On the High and Low points of AIX
In the early 1990's IBM recognized the genius in the UNIX
philosophy and decided to make their own version, AIX
(Advanced Interactive eXecutive?). With a few exceptions,
UNIX purists dislike it. I think it has a lot of value, but I
usually summarize my feelings on AIX this way:
AIX is a great operating system, but not a great UNIX.
On the Plus Side
From the end-user's point of view, AIX feels pretty much
like most UNIX os's: The shells work fine and all of the UNIX
utilities are there. Even manpages seem to work, though the
formatting is not as clean as in other UNIXes.
From the programmer's point of view, there are a few
places where things are not quite the same. Things are better
than they used to be: most free software compiles o.k. under
AIX, and they're starting to meet up with the API standards
for newer things like large file support, etc.
AIX has lots of features that make a sysadmin's job
- The Logical Volume Manager is totally integrated into
the OS. With no extra cost, you can mirror your OS
filesystems, grow their size on the fly. In Solaris, it's a
separate product, and the process to mirror the root
volumes is kludgy and fragile.
- AIX comes with a backup utility which creates bootable
tapes. Restoring a dead system to it's last backed-up state
is about as idiot-proof as you can get.
- AIX comes with a working fsdb, which is more than I can
say for Solaris. fsdb lets you walk filesystem trees,
examine inodes, disk blocks, directory structures, etc.
With practice, you can even undelete files.
- The AIX kernel is especially well-hooked. The AIX trace
facility lets you identify the hot files in a volume, count
I/O calls to a device, follow head-seek patterns, and just
about anything else.
- Adding devices is really easy, and the OS can keep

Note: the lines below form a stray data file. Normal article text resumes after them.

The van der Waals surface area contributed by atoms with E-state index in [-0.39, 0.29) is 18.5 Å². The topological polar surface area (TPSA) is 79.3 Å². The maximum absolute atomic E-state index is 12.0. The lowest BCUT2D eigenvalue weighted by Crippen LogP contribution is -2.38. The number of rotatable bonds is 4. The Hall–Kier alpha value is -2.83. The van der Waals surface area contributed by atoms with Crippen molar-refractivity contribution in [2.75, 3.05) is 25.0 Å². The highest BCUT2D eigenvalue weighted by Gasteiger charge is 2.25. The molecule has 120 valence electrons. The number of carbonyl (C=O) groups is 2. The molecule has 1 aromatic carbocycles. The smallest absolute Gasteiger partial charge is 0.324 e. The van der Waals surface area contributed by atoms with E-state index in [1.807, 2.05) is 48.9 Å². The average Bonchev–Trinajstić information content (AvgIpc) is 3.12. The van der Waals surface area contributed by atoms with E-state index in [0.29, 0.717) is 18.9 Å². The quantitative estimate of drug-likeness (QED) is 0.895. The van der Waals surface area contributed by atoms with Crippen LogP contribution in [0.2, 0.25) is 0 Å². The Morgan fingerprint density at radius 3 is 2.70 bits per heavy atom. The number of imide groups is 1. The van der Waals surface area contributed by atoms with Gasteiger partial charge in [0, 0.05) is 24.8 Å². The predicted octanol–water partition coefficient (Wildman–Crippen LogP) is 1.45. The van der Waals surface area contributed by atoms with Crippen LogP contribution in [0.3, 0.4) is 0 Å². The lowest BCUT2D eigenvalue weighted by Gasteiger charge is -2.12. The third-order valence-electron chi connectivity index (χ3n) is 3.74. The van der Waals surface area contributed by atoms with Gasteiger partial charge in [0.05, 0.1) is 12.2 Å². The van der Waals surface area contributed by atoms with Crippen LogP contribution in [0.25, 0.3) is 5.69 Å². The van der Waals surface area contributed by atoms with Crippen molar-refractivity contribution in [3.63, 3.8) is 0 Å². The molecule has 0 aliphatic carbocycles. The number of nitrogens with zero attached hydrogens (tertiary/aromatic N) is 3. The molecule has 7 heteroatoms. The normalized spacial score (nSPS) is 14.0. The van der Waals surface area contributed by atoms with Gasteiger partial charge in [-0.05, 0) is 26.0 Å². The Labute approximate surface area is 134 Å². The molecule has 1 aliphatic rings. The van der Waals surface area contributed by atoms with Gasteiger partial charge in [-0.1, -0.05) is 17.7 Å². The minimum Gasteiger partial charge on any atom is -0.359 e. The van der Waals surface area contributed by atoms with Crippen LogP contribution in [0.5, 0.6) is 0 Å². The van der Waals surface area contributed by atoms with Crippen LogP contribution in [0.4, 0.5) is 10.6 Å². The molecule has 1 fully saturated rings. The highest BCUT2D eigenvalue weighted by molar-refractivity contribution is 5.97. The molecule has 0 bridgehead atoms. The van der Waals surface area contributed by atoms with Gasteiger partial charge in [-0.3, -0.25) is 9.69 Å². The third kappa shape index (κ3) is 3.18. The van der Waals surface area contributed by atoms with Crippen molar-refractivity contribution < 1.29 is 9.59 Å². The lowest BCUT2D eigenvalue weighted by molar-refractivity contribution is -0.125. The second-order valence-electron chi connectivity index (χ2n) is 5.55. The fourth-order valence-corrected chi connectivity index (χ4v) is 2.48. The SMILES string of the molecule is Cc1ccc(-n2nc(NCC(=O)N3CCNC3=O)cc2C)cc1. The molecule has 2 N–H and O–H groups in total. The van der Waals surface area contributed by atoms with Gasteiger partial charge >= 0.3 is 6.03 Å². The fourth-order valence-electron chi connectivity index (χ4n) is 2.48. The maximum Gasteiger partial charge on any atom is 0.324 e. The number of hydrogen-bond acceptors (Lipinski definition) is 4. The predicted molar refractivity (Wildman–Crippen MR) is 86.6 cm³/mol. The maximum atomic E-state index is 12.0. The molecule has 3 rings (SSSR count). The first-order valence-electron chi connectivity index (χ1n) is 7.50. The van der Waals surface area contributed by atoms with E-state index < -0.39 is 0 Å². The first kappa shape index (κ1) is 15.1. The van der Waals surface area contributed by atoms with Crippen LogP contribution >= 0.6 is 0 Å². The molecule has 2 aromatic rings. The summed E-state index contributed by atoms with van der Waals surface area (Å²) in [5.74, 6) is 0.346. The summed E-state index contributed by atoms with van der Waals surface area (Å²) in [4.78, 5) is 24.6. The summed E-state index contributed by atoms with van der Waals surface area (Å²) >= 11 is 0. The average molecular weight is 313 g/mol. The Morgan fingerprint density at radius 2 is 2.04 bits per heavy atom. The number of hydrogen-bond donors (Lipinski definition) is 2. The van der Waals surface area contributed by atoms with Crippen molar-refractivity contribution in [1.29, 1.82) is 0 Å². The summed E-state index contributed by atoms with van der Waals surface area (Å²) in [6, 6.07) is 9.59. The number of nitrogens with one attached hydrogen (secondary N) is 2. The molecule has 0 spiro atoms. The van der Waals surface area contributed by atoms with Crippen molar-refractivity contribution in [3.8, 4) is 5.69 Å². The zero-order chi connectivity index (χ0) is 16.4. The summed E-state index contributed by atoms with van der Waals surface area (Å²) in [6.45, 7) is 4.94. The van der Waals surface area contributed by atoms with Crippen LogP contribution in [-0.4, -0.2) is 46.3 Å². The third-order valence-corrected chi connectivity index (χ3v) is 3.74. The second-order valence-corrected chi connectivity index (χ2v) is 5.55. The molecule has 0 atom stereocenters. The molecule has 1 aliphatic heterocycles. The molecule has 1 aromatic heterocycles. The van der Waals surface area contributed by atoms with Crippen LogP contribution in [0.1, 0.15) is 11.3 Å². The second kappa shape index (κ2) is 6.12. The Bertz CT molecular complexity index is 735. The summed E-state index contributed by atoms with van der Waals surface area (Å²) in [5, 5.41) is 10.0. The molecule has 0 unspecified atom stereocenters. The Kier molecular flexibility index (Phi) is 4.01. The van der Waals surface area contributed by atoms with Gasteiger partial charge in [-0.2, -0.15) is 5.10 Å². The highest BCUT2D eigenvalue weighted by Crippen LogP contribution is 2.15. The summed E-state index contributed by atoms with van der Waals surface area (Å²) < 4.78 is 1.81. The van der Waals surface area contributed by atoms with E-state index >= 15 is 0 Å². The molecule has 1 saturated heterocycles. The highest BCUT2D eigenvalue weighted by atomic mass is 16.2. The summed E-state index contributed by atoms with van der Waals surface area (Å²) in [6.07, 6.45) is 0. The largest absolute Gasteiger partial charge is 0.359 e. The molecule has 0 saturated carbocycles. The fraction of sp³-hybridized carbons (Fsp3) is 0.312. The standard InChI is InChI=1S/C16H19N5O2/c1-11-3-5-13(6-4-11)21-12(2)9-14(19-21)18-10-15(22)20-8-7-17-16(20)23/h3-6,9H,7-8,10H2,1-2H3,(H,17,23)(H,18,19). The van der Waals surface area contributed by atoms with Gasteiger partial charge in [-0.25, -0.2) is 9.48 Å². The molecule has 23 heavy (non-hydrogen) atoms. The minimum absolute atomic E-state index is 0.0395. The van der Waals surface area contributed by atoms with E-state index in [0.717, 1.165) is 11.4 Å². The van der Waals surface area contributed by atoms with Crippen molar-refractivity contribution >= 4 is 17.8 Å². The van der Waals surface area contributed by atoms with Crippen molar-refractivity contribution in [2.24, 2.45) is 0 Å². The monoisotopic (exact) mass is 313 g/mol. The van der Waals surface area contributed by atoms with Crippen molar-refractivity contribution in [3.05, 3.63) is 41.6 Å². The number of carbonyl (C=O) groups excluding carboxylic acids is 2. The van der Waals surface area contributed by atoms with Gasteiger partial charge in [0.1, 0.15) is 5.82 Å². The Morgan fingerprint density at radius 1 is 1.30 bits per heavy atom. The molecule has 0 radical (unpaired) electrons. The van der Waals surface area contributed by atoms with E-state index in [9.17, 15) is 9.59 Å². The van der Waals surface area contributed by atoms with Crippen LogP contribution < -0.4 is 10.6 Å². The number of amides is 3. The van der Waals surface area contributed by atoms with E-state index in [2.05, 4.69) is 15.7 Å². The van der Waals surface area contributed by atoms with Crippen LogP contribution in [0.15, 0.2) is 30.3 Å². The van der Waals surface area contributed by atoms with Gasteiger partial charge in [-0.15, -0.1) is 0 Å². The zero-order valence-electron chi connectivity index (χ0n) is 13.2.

track of disks and volume groups even if they move to other
On the Minus Side
Most of the bad things in AIX all come down to a single
problem: The developers at IBM just don't get the UNIX
- Lots of AIX config files use a stanza format,
where other UNIXes would store as single lines. This makes
it ugly to parse things like /etc/filesystems (their
/etc/fstab equivalent) with awk, grep, etc.
- Lots of important operating system configuration is
stored in proprietary, binary databases, where UNIX would
put them in human-readable, human-editable text files. That
means that lots of changes need to be made with menus or
byzantine commands, instead of with a text editor. Fixing
corrupt configs or merging changes is sometimes
- On-line docs are not stored in nice, simple man-page
format, but rather in huge, monolithic database files.
Again, it means you have to use specialized tools to get at
them, rather than general purpose tools (plus performance
is worse; UNIX is really good at dealing with lots of small
- IBM re-invented the wheel (pardon the pun) on all sorts
of strategies (like password file shadowing, init and
startup files, etc) while the rest of the world was
settling on simple solutions.
- While the tracing facilities are extensive, they are
obnoxious and difficult to use. Most other UNIXes provide a
simple tool (trace or truss) to trace all the system calls
made by some program. Sysadmins use this all the time in
troubleshooting. The AIX trace tools require so much
planning and post-processing that few sysadmins are willing
to take the time.
Can You Live With It?
If you're just a UNIX login user, I think you'll be
If you're a sysadmin, you're going to grumble and swear a
lot about how different some things are. But there isn't
anything so fundamentally wrong with AIX as a system that you
can't run a good production shop on it. If you're a
relatively inexperienced sysadmin, AIX might even be better,
because so much can be managed via menus, and lots of
everyday tasks to keep a system running are easier (volume
mirroring, backups, etc).
Programmers might find some peculiarities in the APIs, but
most stuff is acceptable (basic UNIX syscalls, stdio, signal
handling, async I/O, mmap(), etc). The virtual memory system
is a little odd (the page table is inverted! You have to walk
a hash-bucket chain to translate virtual to physical!) but
you shouldn't care.
Managers and the like have a few additional concerns:
Solaris truly dominates the commercial UNIX world, so lots of
products are developed on Solaris, and then ported to the
other OS's. But for most shops, that is not a huge problem.
Plus, IBM's relational databases are starting to give Sybase
and Oracle a run for their money.
The scary thing is that IBM has been talking about totally
revising their UNIX philosophy, and trying to make their
systems follow more of the industry standards. Stay